What to Look for in a Wedding Photographer

Posted by on Jan 20, 2012 in Uncategorized | 0 comments

What to Look for in a Wedding Photographer

Dear Engaged Couple-

 You may not know this, particularly if this is your first marriage, but turf wars occasionally develop between the wedding photographer and the wedding officiant. 

Actually,  tensions between a wedding photographer and wedding officiant are probably inevitable.  After all, the photographer wants to capture the very special moments that comprise a wedding—and many of those moments happen during the service.  I mean really, wouldn’t it make for a great shot—the mother of the bride wiping away a tear as Dad walks his little girl down the aisle?   Or, how about a front-on shot of the bride and groom as they exchange rings?

The problem is, the wedding officiant feels it is his or her duty to protect the sanctity of the wedding service.  Large, conspicuous cameras, especially flash cameras, detract from this sanctity.  After all,  Isn’t this supposed to be a holy time in which a loving couple exchanges vows before God and family and friends? A clergy/officiant friend of mine complained that a wedding photographer leaned his camera lens on my clergy-friend’s shoulder during a wedding service so that he could get a close-up of the couple as they said their wedding vows.  COME ON!  I ask you, what was the gathered assembly watching—the couple, the photographer, or my clergy-friend’s red, angry face?   

As a wedding officiant, I always yield to the desires of the bride and groom as regards the parameters of the photographer—but I do give my opinion if they ask for it—no flash during the wedding—definitely no tripods on the center aisle and no cameras in the immediate area of the service.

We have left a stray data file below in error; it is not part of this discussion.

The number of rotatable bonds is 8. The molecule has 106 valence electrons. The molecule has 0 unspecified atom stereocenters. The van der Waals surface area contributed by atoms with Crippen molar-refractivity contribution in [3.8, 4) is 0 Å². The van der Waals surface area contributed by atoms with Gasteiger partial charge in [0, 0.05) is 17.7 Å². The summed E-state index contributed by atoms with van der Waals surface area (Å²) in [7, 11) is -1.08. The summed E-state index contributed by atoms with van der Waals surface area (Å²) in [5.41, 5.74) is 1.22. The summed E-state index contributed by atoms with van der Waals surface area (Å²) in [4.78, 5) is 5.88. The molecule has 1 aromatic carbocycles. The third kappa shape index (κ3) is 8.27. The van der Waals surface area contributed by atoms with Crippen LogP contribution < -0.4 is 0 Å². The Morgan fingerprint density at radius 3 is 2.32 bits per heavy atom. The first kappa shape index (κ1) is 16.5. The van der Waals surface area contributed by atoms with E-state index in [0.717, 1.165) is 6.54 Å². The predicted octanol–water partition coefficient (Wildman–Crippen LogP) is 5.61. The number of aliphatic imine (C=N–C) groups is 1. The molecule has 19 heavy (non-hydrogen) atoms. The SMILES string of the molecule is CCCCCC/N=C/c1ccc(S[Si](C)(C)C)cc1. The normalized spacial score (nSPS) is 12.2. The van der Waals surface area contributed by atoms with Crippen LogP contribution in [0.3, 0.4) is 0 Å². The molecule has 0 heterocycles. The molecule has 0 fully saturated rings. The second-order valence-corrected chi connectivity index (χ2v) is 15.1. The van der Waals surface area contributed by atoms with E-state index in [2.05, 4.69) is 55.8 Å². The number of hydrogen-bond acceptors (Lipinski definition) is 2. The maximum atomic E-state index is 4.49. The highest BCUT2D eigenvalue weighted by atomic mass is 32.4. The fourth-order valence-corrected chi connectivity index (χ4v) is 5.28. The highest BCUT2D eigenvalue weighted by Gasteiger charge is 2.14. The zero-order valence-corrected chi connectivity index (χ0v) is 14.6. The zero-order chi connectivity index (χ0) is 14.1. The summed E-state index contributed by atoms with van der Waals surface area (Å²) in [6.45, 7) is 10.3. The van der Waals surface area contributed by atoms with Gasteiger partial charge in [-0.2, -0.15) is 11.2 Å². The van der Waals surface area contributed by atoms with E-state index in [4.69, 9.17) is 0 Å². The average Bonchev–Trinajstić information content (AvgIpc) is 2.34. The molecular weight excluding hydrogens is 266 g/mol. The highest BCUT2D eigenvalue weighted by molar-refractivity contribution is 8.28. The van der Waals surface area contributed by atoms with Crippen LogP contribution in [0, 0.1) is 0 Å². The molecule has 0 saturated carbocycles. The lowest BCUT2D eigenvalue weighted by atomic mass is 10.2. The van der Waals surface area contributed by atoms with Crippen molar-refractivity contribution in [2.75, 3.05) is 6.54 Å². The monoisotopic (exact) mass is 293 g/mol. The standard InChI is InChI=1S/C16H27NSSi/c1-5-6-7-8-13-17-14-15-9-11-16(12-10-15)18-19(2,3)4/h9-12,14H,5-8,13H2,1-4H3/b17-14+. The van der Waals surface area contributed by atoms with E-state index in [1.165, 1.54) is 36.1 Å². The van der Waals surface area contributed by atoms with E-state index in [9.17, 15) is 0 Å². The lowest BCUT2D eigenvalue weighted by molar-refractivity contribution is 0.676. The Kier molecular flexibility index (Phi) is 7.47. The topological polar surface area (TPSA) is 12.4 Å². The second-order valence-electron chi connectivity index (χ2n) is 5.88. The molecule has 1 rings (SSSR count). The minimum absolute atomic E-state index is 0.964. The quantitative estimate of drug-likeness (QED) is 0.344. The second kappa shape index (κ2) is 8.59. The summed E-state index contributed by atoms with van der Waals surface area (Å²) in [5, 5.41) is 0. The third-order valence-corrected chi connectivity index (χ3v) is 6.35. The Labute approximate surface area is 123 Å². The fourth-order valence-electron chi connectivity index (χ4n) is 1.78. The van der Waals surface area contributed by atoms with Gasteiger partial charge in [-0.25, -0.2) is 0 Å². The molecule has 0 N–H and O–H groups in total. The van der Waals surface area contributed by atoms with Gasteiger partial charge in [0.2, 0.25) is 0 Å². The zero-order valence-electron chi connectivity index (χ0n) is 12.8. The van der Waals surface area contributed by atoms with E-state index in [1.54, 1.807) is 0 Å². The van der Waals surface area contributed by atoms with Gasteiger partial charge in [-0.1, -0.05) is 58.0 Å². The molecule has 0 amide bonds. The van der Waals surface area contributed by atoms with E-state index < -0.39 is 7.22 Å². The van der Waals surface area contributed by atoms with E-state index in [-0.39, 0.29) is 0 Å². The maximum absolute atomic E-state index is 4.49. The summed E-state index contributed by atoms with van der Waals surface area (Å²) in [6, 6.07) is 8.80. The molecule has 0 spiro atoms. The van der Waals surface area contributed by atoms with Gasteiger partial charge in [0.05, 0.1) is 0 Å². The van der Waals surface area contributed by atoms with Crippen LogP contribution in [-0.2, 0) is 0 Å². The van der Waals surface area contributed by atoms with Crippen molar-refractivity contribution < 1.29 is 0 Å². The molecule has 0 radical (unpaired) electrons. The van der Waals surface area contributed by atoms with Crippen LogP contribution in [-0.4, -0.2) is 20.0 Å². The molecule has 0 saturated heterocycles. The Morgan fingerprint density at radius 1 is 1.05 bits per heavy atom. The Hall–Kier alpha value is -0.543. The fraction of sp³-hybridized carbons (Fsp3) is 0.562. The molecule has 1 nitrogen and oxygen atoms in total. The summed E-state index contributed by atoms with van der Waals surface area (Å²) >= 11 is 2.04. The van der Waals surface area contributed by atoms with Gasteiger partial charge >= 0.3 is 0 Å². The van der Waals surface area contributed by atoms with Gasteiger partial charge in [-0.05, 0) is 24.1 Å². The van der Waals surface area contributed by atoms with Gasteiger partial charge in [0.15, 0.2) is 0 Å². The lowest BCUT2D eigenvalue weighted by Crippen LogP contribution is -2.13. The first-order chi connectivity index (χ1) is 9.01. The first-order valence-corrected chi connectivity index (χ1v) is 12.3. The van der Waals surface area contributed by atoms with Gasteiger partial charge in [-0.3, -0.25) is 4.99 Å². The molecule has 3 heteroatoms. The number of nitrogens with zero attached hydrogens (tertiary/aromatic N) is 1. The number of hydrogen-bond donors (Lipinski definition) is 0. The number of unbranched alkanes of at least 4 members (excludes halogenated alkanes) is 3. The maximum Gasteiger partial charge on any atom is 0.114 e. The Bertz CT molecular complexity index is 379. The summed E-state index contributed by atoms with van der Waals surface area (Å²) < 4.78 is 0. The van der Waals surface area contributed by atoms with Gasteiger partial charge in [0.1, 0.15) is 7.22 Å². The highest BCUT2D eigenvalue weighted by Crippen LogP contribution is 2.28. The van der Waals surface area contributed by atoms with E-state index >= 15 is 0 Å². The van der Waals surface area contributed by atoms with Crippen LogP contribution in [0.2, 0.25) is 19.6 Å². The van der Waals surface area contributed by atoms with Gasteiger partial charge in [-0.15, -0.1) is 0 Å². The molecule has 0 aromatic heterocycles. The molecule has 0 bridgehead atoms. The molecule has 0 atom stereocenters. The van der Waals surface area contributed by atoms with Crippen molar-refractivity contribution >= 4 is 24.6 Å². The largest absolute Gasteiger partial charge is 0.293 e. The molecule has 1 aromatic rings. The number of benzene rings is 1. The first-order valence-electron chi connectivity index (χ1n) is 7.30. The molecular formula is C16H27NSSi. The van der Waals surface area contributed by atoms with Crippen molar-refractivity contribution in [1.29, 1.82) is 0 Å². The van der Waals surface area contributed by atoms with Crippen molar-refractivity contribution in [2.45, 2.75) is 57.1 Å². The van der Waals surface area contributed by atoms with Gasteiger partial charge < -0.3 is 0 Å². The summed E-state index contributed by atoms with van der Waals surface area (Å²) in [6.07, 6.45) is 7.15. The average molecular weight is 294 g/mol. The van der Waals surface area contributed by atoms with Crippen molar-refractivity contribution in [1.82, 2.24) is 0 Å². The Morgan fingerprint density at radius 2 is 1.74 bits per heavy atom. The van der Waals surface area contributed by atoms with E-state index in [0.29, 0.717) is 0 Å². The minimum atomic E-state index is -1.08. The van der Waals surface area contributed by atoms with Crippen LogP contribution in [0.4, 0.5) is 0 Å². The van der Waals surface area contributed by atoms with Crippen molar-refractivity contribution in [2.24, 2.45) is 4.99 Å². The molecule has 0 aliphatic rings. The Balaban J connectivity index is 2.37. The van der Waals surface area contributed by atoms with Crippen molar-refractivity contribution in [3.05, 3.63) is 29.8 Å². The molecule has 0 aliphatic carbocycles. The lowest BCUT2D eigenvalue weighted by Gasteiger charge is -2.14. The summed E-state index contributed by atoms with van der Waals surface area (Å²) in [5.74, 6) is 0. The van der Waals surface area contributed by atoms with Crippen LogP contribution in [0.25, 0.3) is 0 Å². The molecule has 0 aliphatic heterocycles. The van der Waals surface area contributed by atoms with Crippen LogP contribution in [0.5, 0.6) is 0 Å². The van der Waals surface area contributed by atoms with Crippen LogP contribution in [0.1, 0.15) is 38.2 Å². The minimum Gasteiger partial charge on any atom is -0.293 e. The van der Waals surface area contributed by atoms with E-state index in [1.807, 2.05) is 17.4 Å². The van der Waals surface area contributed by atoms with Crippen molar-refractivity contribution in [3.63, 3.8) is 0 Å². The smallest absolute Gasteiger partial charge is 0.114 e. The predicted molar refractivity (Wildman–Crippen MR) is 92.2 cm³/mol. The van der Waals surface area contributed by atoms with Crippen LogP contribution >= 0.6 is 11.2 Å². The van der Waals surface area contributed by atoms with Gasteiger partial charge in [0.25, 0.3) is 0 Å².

Believe it or not, despite what I have just said, I count many wedding photographers as friends—one of them is Jenny—Jenny McQueen, out of Richmond, but serving the Charlottesville area as well.  Here are some questions I asked her for use in this blog posting:  My questions are in black, her answers are in purple: 

·         Do you use flash when you photograph weddings? Why or why not?   We don’t use flash during the ceremony. I love natural light and use it as much as possible.- it really captures the essence of a moment!  During the reception, we will use flash if necessary. A flash is just one of the tools in my kit to make my clients look as beautiful on camera as they are in real life.


·          Are there parts of the service you will NOT photograph because you feel that the photos may be too intrusive? (i.e. when the MOB cries) We feel it out by the situation. Sometimes, I will take just a shot or two, then step back and let the clients enjoy their moment.



·         What do you wish wedding officiants knew about the job and goals of a wedding photographer?  We’re not trying to intrude! I really don’t want to cause a scene at the front of the church, or draw any attention to the fact that there is photography going on. Our goal is to make the Bride and Groom happy and give them memories they will cherish for the rest of their lives.


·         Is there anything I can do as a wedding officiant to make your job easier? Most officiants know this, but one message I’d love to share is to step aside during the first kiss. That way, the photos of that first moment as husband and wife are just of the two of them. It’s something very small that makes a big difference; it’s the difference between a nice picture and one that will be framed and hung above the mantel!

·         Do you feel that photographs are better than video and why?  I don’t feel they are better, but they are very different. Photography accomplishes something that video can’t (and vice versa!). What I love about photography is that it can catch something otherwise missed. It’s like a firefly in a jar; you’d be lucky to catch a glimpse of something so precious. A photograph allows you to turn a memory into and object, to hold it in front of you, admire it and keep it forever.


Thank you for your input, Jenny.  Jenny’s information by the way:  mcqueenphotography@msn.com; web:  www.capture-weddings.com; phone:


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